Add to that that we're dealing with modelling compromises anyway, such as the scale 6 foot (sorry; 2 metre!) gap between coaches or wagons, or locomotives and tenders, and we can easily explain away the slightly shorter physical length. Hell, I don't even mind the Heljan "Tubby Duff"; in fact, I like it very much. The extra width does show from some angles but overall it still looks like what it is supposed to represent, a class 47 Brush type 4!
 

·
Premium Member
Joined
·
1,303 Posts
QUOTE (SRman @ 3 Jan 2009, 09:23) <{POST_SNAPBACK}>Going back to the original post, even if you use 13mm = 1m the discrepancy will only be around 1mm for every 9 metres of prototype (using the measure 1 metre = 39.37 inches, so add approximately 1 inch for every 3 metres, or 3 inches - a scale 1mm - for every 9 metres). OK, so the longest coaches on British railways are around 23m, so you will be between 2 and 3 millimetres short in the final outcome, if you don't make any corrections. For purists that would be disastrous; for me ... who cares! I'm not going to notice 2mm missing from a 23m coach, especially when it is in service on the tracks.


Add to that that we're dealing with modelling compromises anyway, such as the scale 6 foot (sorry; 2 metre!) gap between coaches or wagons, or locomotives and tenders, and we can easily explain away the slightly shorter physical length. Hell, I don't even mind the Heljan "Tubby Duff"; in fact, I like it very much. The extra width does show from some angles but overall it still looks like what it is supposed to represent, a class 47 Brush type 4!


And I fully agree with you SRman( Jeff)
 

·
Registered
Joined
·
8 Posts
Discussion Starter · #14 ·
Well folks, thanks for all the feedback. I have now completed the prototype with a lot more features than I originally intended for the first release, but hey while I was on a roll who cares.

For now I have posted the online version here: http://www.coalvillemodels.co.uk.

When I am satisfied no major flaws exist I will compile a windows desktop version for you to download and keep forever.

You can give me feedback here or via the website.

Thanks again for all your input.
 

·
Registered
Joined
·
999 Posts
Nice interface, but it still leaves the user with having to write down all the answers.

Without a hard copy of both the input and the output, the user cannot eyeball the results for gross input or transpositional errors when they take the results and record them on whatever they're using to record the answers.

I'm afraid that I'll be sticking to a spreadsheet.

You got me thinkijng and just out of curiousity to see how long it would take I knocked one up this morning in less than an hour which covers Gauges G, 1, O, OO, HO, TT, N (UK), N (True 2mm), N (Continental & US), Z, znd T. Additional Gauges (or more correctly scales) can be added at will up to a maximim of 29 in total (that's the limit in MS Excel for the formulae that I'm using). The Gauge is selected with a radio button and I can enter the prototype data as either Imparial or Metric or any combination. Its capacity is limited only by the number of rows in a spreadsheet, but I've currently only allowed for 250 rows of data, and being a spreadsheet the results can be saved and printed out for reference whilst model building

I can also change the scaling ratios if I need to which I've initially set up as:
Gauge G 1:22.5
Gauge 1 1:32
O Gauge (7mm:1ft) 1:43.54
OO Gauge (4mm:1ft 1:76.2
HO Gauge (3.5mm:1ft) 1:87.09
TT Gauge (3mm:1ft) 1:101.6
N (UK) Gauge 1:148
N (True 2mm:1Ft) Gauge 1: 152.4
N (Continental & US) Gauge 1:160
Z Gauge 1:220
T Gauge 1:450

All a bit OTT as I'm an OO man myself, but I was curious as to how long it would take me. If anyone wants a copy, let me know and I'll send it to you for free. It is macro free in case you're worried about macro viruses, but does use radio buttons to select the "Gauge". I do need to clear it down after use.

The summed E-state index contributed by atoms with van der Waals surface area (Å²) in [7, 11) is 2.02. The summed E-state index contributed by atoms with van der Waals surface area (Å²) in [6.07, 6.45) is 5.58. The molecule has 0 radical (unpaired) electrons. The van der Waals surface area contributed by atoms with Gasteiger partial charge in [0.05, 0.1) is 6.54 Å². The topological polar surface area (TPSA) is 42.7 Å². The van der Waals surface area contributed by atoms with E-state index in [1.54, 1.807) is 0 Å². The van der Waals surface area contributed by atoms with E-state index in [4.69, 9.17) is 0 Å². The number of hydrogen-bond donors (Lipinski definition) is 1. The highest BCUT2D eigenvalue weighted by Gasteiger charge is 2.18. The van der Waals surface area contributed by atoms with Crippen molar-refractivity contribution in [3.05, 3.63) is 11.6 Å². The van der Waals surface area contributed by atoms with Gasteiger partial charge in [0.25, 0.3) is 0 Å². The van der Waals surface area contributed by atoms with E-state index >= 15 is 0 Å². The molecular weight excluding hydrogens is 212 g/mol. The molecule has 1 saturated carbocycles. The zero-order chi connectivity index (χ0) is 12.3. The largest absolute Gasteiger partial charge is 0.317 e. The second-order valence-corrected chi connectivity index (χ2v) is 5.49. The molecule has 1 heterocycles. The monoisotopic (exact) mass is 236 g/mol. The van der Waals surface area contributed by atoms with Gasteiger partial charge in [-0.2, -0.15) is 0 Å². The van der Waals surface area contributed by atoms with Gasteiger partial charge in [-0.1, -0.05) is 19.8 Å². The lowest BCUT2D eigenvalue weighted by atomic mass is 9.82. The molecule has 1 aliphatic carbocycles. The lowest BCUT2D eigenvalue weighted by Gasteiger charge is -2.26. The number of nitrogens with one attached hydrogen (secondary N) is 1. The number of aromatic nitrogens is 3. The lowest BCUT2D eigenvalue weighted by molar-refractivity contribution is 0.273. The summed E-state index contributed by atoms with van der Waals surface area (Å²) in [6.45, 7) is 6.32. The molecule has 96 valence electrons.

Sorry if I've ruined your marketing strategy, MidlandModeller, but I'm sure others will find your calculator useful for one-offs.

Keith.
 

·
Registered
Joined
·
8 Posts
Discussion Starter · #16 ·
No need to apologise Keith, (I don't have a marketing strategy as such, nothing to market except the free calculator anyway, but I guess that's a good enough reason to try.)

your spreadsheet sounds fantastic. In fact, can I have a copy? I will PM you with my details.

I like the idea of being able to save and print out the results, I may have a look at that as an option for a future update. Good thinking.

Meanwhile, I aim to have the desktop version available next week after some testing.

Thanks again for your input.
 

·
Registered
Joined
·
228 Posts
QUOTE (midlandmodeller @ 2 Jan 2009, 12:35) <{POST_SNAPBACK}>How do you deal with this? Do you think it matters? Do you use 13mm or 4mm? Or do you divide by 76?

Am I being too picky? Ordinarily I would probably use either and not worry too much about being a couple of mm out over a longer distance, but since I am now putting together a program to make calculating quicker, it suddenly seems to matter since it will give me a result to several decimal places.

Hi midlandmodeller. Thanks for offering your work for free.

I agree with SRman's point -- the odd mm on a rake of 00 coaches won't be noticed, especially considering how well we cope with a gauge in 00 that's 7" out of whack! However, I think something like this would be dead useful working in P4 or EM, where extra attention to detail is worthwhile.

Cheers,

Tom
 

·
Registered
Joined
·
8 Posts
Discussion Starter · #18 ·
Once again thanks for your input on my scale calculator project. The desktop version is now available as a free download from:

http://www.coalvillemodels.co.uk

Any problems, let me know, otherwise I hope you find it useful.

I am currently working on a version that allows you to save the results of your calculations for future reference. Very close now, but not enough free time so it will be a couple of weeks. For now I hope you enjoy using the current version on the link above.

Thanks again.
 

·
Premium Member
Joined
·
6,323 Posts
QUOTE (midlandmodeller @ 7 Jan 2009, 22:58) <{POST_SNAPBACK}>Once again thanks for your input on my scale calculator project. The desktop version is now available as a free download from:

http://www.coalvillemodels.co.uk

Any problems, let me know, otherwise I hope you find it useful.

I am currently working on a version that allows you to save the results of your calculations for future reference. Very close now, but not enough free time so it will be a couple of weeks. For now I hope you enjoy using the current version on the link above.

Thanks again.

An interesting old thread....wonder how he got on.......................
 
1 - 20 of 60 Posts
Top